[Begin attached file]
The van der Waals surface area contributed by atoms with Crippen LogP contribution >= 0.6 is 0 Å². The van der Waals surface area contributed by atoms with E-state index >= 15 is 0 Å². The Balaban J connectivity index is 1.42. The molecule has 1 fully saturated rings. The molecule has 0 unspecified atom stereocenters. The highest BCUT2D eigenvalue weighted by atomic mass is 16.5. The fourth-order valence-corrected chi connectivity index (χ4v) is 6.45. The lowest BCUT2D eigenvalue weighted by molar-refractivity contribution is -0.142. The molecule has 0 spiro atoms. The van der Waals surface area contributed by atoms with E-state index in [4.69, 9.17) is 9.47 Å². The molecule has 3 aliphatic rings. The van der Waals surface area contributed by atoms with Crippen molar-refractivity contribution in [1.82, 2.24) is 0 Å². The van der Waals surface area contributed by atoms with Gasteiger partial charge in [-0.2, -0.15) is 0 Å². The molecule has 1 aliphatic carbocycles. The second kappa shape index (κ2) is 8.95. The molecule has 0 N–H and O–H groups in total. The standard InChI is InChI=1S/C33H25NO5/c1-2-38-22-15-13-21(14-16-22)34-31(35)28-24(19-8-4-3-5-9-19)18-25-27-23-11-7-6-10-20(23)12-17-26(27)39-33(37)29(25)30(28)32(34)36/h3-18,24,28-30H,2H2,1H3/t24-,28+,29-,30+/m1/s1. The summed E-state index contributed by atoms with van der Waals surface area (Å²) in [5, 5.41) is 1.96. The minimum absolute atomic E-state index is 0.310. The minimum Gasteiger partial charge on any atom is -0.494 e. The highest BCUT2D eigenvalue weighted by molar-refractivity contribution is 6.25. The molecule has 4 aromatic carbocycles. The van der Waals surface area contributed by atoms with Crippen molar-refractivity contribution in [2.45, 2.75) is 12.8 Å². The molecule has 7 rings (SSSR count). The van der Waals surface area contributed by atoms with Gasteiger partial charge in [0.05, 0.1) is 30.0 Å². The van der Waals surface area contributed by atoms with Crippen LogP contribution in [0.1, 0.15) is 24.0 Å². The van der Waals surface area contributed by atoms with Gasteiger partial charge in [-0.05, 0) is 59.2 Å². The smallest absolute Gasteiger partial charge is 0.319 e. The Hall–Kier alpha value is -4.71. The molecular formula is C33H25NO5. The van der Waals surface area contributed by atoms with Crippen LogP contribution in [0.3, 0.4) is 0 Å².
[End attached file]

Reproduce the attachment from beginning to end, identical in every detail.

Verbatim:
The van der Waals surface area contributed by atoms with Crippen LogP contribution >= 0.6 is 0 Å². The van der Waals surface area contributed by atoms with E-state index >= 15 is 0 Å². The Balaban J connectivity index is 1.42. The molecule has 1 fully saturated rings. The molecule has 0 unspecified atom stereocenters. The highest BCUT2D eigenvalue weighted by atomic mass is 16.5. The fourth-order valence-corrected chi connectivity index (χ4v) is 6.45. The lowest BCUT2D eigenvalue weighted by molar-refractivity contribution is -0.142. The molecule has 0 spiro atoms. The van der Waals surface area contributed by atoms with E-state index in [4.69, 9.17) is 9.47 Å². The molecule has 3 aliphatic rings. The van der Waals surface area contributed by atoms with Crippen molar-refractivity contribution in [1.82, 2.24) is 0 Å². The van der Waals surface area contributed by atoms with Gasteiger partial charge in [-0.2, -0.15) is 0 Å². The molecule has 1 aliphatic carbocycles. The second kappa shape index (κ2) is 8.95. The molecule has 0 N–H and O–H groups in total. The standard InChI is InChI=1S/C33H25NO5/c1-2-38-22-15-13-21(14-16-22)34-31(35)28-24(19-8-4-3-5-9-19)18-25-27-23-11-7-6-10-20(23)12-17-26(27)39-33(37)29(25)30(28)32(34)36/h3-18,24,28-30H,2H2,1H3/t24-,28+,29-,30+/m1/s1. The summed E-state index contributed by atoms with van der Waals surface area (Å²) in [5, 5.41) is 1.96. The minimum absolute atomic E-state index is 0.310. The minimum Gasteiger partial charge on any atom is -0.494 e. The highest BCUT2D eigenvalue weighted by molar-refractivity contribution is 6.25. The molecule has 4 aromatic carbocycles. The van der Waals surface area contributed by atoms with Crippen molar-refractivity contribution in [2.45, 2.75) is 12.8 Å². The molecule has 7 rings (SSSR count). The van der Waals surface area contributed by atoms with Gasteiger partial charge in [0.05, 0.1) is 30.0 Å². The van der Waals surface area contributed by atoms with Crippen LogP contribution in [0.1, 0.15) is 24.0 Å². The van der Waals surface area contributed by atoms with Gasteiger partial charge in [-0.05, 0) is 59.2 Å². The smallest absolute Gasteiger partial charge is 0.319 e. The Hall–Kier alpha value is -4.71. The molecular formula is C33H25NO5. The van der Waals surface area contributed by atoms with Crippen LogP contribution in [0.3, 0.4) is 0 Å².